NFU Says Milk Price Rises Are Not All They Seem

UK - National Farmers Union (NFU) dairy board chairman, Mansel Raymond, has called for meaningful net price rises this autumn to avoid disappointment across the sector.
calendar icon 5 October 2011
clock icon 2 minute read
National Farmers Union

Speaking ahead of the South West Dairy Event in Shepton-Mallet, Mr Raymond said, while recent price moves from dairy processing companies and co-operatives were recognition of the increasing value of dairy products and commodities, production costs were still at all-time highs.

“The news of price rises has been welcomed by farmers whose own costs of production have increased significantly and look set to be at all time high levels for the winter of 2011/12,” said Mr Raymond.

“However, while headline price rises seem significant changes to pricing schedules by some companies mean many farmers will fail to realise headline prices unless they hit new and existing top bands for quality or constituents."

“Our industry is at a crossroads. The European Commission, European Parliament, Defra Minister Jim Paice and an Efra Select Committee all say contracts need to change. We need to give farmers the confidence to invest in the future and, in order for this to happen, meaningful price rises need to come through this autumn. I fear that for many producers the net increase will be a disappointment."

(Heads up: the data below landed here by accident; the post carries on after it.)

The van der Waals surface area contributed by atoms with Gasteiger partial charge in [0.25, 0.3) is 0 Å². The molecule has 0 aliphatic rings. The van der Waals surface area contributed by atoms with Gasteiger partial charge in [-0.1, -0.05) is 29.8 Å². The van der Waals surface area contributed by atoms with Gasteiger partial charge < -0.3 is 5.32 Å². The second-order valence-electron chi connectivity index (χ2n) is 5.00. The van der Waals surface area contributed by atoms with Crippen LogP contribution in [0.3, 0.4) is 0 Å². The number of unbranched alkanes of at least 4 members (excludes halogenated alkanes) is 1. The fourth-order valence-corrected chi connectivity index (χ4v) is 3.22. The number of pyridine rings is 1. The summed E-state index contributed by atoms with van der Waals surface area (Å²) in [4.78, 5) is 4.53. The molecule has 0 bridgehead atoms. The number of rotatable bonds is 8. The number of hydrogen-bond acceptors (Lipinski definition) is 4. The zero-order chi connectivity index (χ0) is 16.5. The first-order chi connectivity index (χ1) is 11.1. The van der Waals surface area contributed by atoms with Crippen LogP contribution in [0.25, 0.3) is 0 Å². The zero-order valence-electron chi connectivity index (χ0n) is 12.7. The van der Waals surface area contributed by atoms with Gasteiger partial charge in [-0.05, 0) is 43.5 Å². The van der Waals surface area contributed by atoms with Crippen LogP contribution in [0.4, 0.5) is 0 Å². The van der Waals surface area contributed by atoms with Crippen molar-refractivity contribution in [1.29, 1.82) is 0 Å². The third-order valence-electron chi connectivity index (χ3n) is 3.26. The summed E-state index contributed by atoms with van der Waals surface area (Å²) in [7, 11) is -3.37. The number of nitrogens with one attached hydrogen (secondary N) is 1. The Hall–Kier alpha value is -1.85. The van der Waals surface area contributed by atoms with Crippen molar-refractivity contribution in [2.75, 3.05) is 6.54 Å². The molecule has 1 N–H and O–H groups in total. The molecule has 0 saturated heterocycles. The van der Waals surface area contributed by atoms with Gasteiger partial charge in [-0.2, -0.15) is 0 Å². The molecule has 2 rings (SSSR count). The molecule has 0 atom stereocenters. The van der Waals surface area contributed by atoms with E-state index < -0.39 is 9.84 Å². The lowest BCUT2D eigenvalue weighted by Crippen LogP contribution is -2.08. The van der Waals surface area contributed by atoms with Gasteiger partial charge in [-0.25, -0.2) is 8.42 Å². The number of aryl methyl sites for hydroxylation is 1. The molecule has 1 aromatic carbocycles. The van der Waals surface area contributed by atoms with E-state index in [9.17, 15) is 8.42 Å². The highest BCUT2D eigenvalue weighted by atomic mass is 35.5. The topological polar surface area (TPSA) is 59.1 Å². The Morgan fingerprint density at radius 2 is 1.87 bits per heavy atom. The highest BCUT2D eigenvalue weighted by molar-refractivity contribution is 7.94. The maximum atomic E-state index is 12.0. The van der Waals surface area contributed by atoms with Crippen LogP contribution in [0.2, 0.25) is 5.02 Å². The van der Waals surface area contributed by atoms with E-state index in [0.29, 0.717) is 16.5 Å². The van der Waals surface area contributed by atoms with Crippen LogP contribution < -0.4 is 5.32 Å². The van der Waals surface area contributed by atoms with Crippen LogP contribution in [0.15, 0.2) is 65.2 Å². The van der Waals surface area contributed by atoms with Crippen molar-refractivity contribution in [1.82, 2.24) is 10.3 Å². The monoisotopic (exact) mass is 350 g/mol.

“So, while I commend all buyers who have offered unconditional and transparent increases to their base price, my message to processors is farmers deserve balanced contracts and now is the time to offer them."

“If ever there was a clear call to action to dairy farmers it is this. The NFU has fought long and hard for improvements to milk supply contracts to redress the balance of power in favour of farmers. It simply isn’t acceptable for key conditions like a farmer’s pricing schedule to be changed, without due consultation and agreement, or without releasing them from the notice period of the contract."

"If I sign any other contract with tie in periods I expect the key terms in that contract to last at least as long as my notice period. That gives equal protection to buyer and seller. As things stand, farmers have no means of protest and cannot go to other buyers when their own makes adverse changes to key contractual terms and conditions. This practice is known as ‘buyers’ discretion’, I call it unfair.”

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